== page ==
Gollin, James D. Adventures in Nature: Honduras. 2nd ed. Emeryville, California: Avalon Travel Publishing, 2001. An overview of protected areas in Honduras, combining nuts-and-bolts travel practicalities with environmental information.
Carr, Archie. High Jungles and Low. Gainesville: University of Florida Press, 1953. Well-known biologist Archie Carr spent several years in Honduras, most of it at the Escuela Agrícola Panamericana in the Valle de Zamorano. His account of this time combines plant and animal biology, particularly regarding the cloud forest and the tropical rainforest, with anecdotes and stories about local people. This well-written volume, obviously a labor of love, clearly shows the author’s affection for Honduras and its people. Carr also wrote “Animal Habitats in Honduras,” one of the best English-language essays on the subject, which appeared in The Bulletin of the American Museum of Natural History, 1950, volume 96.
Forsyth, Adrian, and Ken Miyata. Tropical Nature: Life and Death in the Rain Forests of Central and South America. New York: Charles Scribner’s Sons, 1984. Not specifically about Honduras, this book is nonetheless a good anecdotal overview of the workings of the rainforest ecosystem found in the Mosquitia, written for the general reader.
Kricher, John, and Mark Plotkin. A Neotropical Companion: An Introduction to the Animals, Plant, and Ecosystems of the New World Tropics. Princeton, New Jersey: Princeton University Press, 1997. Another good general study for nonspecialists, more thorough and less anecdotal than Tropical Nature.
DeLoach, Ned, and Paul Humann. Reef Fish Identification: Florida, Caribbean, Bahamas. 3rd ed. Jacksonville, Florida: New World Publishing, 2002. This picture-packed three-volume set is without a doubt the best available on Caribbean reef life.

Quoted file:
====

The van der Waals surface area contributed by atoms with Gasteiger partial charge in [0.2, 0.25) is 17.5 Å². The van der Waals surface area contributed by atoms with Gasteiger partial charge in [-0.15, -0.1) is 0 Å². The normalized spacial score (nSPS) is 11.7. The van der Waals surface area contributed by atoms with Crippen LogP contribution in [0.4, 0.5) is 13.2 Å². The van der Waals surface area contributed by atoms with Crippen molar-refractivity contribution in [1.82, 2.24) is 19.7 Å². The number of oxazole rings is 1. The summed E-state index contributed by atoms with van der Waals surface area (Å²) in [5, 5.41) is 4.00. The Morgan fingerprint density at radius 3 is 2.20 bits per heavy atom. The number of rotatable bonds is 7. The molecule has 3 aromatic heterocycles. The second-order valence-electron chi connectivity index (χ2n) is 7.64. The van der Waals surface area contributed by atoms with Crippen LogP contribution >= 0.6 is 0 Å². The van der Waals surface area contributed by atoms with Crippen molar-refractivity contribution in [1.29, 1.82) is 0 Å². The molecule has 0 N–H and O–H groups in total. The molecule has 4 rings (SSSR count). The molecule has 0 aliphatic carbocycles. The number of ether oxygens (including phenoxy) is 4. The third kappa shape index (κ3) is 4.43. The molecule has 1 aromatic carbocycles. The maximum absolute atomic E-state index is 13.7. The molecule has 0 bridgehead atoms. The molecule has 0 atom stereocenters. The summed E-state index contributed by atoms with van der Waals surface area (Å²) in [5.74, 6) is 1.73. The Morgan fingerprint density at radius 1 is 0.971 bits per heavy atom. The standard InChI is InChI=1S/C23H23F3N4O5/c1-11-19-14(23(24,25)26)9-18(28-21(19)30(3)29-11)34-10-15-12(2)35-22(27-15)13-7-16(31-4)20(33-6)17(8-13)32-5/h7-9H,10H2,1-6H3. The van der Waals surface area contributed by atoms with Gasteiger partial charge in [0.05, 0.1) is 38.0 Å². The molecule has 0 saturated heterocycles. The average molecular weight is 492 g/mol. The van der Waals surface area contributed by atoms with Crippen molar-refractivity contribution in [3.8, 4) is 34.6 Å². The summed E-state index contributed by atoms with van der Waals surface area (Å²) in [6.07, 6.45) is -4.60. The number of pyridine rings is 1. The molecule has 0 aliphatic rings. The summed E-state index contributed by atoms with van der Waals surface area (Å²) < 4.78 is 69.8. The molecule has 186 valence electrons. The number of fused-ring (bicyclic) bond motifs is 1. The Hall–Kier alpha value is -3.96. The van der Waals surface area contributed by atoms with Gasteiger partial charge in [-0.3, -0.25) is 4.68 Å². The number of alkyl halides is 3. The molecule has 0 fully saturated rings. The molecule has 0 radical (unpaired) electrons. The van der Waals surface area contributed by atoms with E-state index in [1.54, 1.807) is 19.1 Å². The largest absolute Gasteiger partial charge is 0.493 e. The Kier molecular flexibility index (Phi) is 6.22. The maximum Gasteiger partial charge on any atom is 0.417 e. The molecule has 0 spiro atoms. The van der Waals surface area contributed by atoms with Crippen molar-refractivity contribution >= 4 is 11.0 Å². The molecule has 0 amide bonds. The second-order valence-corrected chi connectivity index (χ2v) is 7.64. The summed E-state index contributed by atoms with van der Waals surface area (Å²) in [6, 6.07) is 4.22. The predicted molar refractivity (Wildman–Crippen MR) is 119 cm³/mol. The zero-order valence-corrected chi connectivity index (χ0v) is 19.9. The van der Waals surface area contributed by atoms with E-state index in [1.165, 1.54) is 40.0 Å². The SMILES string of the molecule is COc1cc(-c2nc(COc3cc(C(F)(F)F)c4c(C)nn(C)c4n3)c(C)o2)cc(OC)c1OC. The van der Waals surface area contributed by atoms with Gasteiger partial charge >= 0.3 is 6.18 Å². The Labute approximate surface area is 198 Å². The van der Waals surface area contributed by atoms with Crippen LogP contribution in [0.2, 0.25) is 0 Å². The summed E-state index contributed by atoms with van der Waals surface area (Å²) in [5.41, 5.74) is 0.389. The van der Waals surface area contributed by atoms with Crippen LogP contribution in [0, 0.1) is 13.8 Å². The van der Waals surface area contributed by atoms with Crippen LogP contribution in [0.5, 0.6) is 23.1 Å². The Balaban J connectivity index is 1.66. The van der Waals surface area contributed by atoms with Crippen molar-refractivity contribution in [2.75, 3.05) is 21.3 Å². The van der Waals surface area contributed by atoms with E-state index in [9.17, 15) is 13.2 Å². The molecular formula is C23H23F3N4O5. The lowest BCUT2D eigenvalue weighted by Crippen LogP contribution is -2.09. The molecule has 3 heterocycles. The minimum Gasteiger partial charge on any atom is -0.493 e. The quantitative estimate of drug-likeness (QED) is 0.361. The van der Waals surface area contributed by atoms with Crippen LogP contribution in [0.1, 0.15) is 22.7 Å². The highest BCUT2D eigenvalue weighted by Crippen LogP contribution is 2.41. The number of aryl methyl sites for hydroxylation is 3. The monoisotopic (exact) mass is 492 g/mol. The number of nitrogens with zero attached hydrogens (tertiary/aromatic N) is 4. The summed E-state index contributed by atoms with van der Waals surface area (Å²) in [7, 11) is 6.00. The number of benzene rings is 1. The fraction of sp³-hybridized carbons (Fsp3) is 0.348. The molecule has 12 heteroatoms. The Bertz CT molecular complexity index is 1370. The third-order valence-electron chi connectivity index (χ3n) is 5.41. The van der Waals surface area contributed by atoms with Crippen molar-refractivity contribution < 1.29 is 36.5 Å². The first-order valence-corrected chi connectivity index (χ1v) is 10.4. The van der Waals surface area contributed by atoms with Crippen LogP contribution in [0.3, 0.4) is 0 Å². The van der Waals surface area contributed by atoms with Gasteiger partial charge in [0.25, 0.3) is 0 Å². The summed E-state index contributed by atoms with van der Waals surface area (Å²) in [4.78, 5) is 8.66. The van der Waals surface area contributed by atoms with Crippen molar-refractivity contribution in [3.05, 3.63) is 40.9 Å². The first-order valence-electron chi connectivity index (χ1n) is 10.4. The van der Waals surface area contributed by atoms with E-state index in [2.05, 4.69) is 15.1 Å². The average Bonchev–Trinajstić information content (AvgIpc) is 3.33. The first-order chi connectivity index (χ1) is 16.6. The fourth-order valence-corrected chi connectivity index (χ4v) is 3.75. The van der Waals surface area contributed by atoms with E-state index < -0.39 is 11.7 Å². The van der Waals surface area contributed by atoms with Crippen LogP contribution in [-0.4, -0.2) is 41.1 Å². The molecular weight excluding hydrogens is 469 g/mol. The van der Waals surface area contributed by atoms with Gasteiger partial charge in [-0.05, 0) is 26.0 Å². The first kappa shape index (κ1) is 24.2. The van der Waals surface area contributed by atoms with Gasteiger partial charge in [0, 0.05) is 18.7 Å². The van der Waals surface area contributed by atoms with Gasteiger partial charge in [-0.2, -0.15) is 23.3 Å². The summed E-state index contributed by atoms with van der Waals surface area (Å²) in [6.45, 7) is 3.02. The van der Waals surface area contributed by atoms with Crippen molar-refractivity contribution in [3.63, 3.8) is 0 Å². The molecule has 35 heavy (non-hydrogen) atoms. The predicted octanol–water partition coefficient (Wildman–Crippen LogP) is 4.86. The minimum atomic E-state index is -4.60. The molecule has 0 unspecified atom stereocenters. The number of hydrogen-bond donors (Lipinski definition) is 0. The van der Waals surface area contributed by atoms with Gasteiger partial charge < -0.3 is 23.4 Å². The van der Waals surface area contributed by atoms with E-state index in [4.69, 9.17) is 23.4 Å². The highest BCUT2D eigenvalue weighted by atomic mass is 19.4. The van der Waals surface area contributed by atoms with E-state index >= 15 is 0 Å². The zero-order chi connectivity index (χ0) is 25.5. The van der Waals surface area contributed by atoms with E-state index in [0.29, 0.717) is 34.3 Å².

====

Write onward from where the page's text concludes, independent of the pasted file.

Alderfer, Jonathan, and Jon L. Dunn. National Geographic Field Guide to the Birds of North America. 5th ed. National Geographic, 2006. Although it is titled for North America, this is a useful guide for identifying the birds of Honduras, with 4,000 full-color illustrations of more than 960 species.
Bonta, Mark. Seven Names for the Bellbird: Conservation Geography in Honduras. College Station: Texas A&M University Press, 2003. This is a different kind of bird book, a narrative of “conservation geography”—the study of human beings and their landscapes—that weaves descriptions of Honduran birds and local traditions of bird appreciation with an analysis of how to ensure locals participate in and take ownership of conservation efforts.
Bonta, Mark, and David Anderson. Birding Honduras: A Checklist and Guide. New York: Ecoarte, 2002. This is the only guide specifically to Honduran birds. More information about the guide and birding in Honduras can be found at the authors’ website, www.birdinghonduras.com.
Van Perlo, Ber. Birds of Mexico and Central America. Princeton, New Jersey: Princeton University Press, 2006. While birders criticize the tiny drawings, the plus is that more than 1,500 species are packed into this relatively small volume.
© Chris Humphrey and Amy E. Robertson from Moon Honduras, 5th Edition